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Wake-up call for nation over reality of family caring

09 June 2014

Research reveals crisis of carers struggling without support and huge gaps in national understanding of growing social issue.


Across the UK an invisible army are caring for increasing numbers of older, ill or disabled loved ones.

But research published today to mark Carers Week 2014 reveals worrying public ignorance of the rising call on families to provide unpaid care.1

The reality is that 6.5 million people2 – that’s 1 in 8 adults – are already caring for a family member or close friend who is frail or facing long-term illness or disability.

Today’s Carers Week/You Gov poll shows that adults of all ages drastically underestimate the issue, with only a tiny fraction (9%) of the nation correctly stating the true scale of unpaid, family care.3

And while numbers are predicted to rise to 9 million by 2037,4 most adults don’t think caring will happen to them. Less than a third of adults who are currently not carers (29%) believe it likely they will become carers in the future, the survey found.5

Speaking on behalf of the nine charities behind Carers Week 2014, Heléna Herklots, Chief Executive of Carers UK said:

"The reality is that all of us, at some point in our lives, will either be carers or need the help of carers. This survey is a wake-up call, clearly and alarmingly showing that as a society we need a much wider understanding of the realities of caring.”

The survey also asked what would be of greatest concern if a loved one did come to need care.

The nation’s top 3 caring worries are revealed as:

  1. Money worries – being unable to cope financially
  2. Emotional strain – finding it too stressful/upsetting
  3. I wouldn’t know how – not having the experience or skills to be a carer

The views of current carers gathered through the same poll, reveal carers across the country are struggling behind closed doors without adequate help. Worryingly, over half (53%) of carers polled said they were not receiving enough support.6 Their experiences included:

“My brother cares full time for both my parents. My father’s 91 and unable to walk without assistance. My mother’s 86, has severe dementia and needs help 24/7. I help at weekends and one evening a week. My brother’s spoken to the doctor about care for my mother and was told the dementia nurse has a full case load. He’s contacted a charity who have agreed to help for two hours per week.”

 

“My daughter has spina bifida and is a full time wheelchair user… At 60, it can be hard for me to push a manual wheelchair plus carry shopping up a hill…”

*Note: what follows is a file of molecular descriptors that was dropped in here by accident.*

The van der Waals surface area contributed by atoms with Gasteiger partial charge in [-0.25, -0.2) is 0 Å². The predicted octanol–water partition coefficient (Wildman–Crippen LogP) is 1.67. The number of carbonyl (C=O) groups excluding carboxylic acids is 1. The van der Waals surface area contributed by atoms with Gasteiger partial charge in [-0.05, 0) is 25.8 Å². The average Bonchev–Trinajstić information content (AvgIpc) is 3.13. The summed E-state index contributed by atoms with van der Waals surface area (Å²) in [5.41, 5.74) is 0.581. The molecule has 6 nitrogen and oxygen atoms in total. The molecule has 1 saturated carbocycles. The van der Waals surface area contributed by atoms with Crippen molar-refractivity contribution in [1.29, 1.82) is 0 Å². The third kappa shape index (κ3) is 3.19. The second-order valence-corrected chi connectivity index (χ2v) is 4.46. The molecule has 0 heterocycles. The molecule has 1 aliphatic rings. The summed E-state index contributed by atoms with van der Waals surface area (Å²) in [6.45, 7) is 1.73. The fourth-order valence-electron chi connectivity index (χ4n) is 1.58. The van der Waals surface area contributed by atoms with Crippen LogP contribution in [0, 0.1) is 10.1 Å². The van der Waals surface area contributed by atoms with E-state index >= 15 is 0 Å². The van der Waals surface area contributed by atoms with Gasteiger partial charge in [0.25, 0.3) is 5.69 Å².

“I have been looking after my disabled wife for 13 years… I work part time and my physical health is not great and sometimes I feel like I am cracking up.”

Heléna Herklots added:

“We need to understand what carers are doing day in and day out, the impact caring can have - and the difference we as individuals and organisations can make. That is why during Carers Week we are calling on the public and professionals across the UK to reach out to carers in their local communities.”


Notes for editors:

  • Case studies and spokespeople from all supporting charities available on request.
  • Contact: Maggie Stratton: 0207 378 4936 or Steve McIntosh 0207 378 4937 Out of hours: 07875 724088/ 07811 34438
  • Carers Week 2014 runs from Monday 9 to Sunday 15 June UK-wide. Further findings about the reality of caring today will be released through the week of campaigning.
  • Carers Week is an annual UK-wide awareness campaign which takes place to celebrate and recognise the vital contribution made by the UK’s 6.5 million carers. This year the campaign focuses on the Carers Week Quest – the greatest ever drive to reach out to the UK’s carers.
  • Carers Week Quest 2014 is calling on individuals and organisations across the UK to reach carers in their local communities who are missing out on vital support and services. Over 12,000 local events are planned.
  • Carers Week is made possible by Carers UK joining forces with Age UK, Carers Trust, Independent Age, Macmillan Cancer Support, Marie Curie Cancer Care, MS Society, Parkinson’s UK, Skills for Care and the Stroke Association and support from Sainsbury’s and Sanctuary Supported Living.

Notes:

1 All figures, unless otherwise stated, are from YouGov Plc. Total sample size was 2393 UK adults aged 18+. Fieldwork was undertaken between 16th to 19th May 2014.The survey was carried out online. The figures have been weighted and are representative of all UK adults (aged 18+).

2 Census 2011

3 Respondents were asked to identify the proportion of UK adults they think currently provide unpaid care. 9% correctly identified 1 in 8 are caring. A fifth of UK adults (19%) – the highest selected option - thought 1in 25 UK adults currently provide unpaid care.

4 Carers UK, Facts About Carers 2012

5 When asked how likely, if at all, they were to become a carer in the future 5% said very likely and 24% said fairly likely, 30% said not very likely and 17% not at all likely. 24% did not know.

6 When asked to what extent those caring felt they had been given the support needed to do the role well 41% said definitely not enough support, 11 % not quite enough support, 19 % a fair amount of support, 14% a lot of support and 15% did not know.

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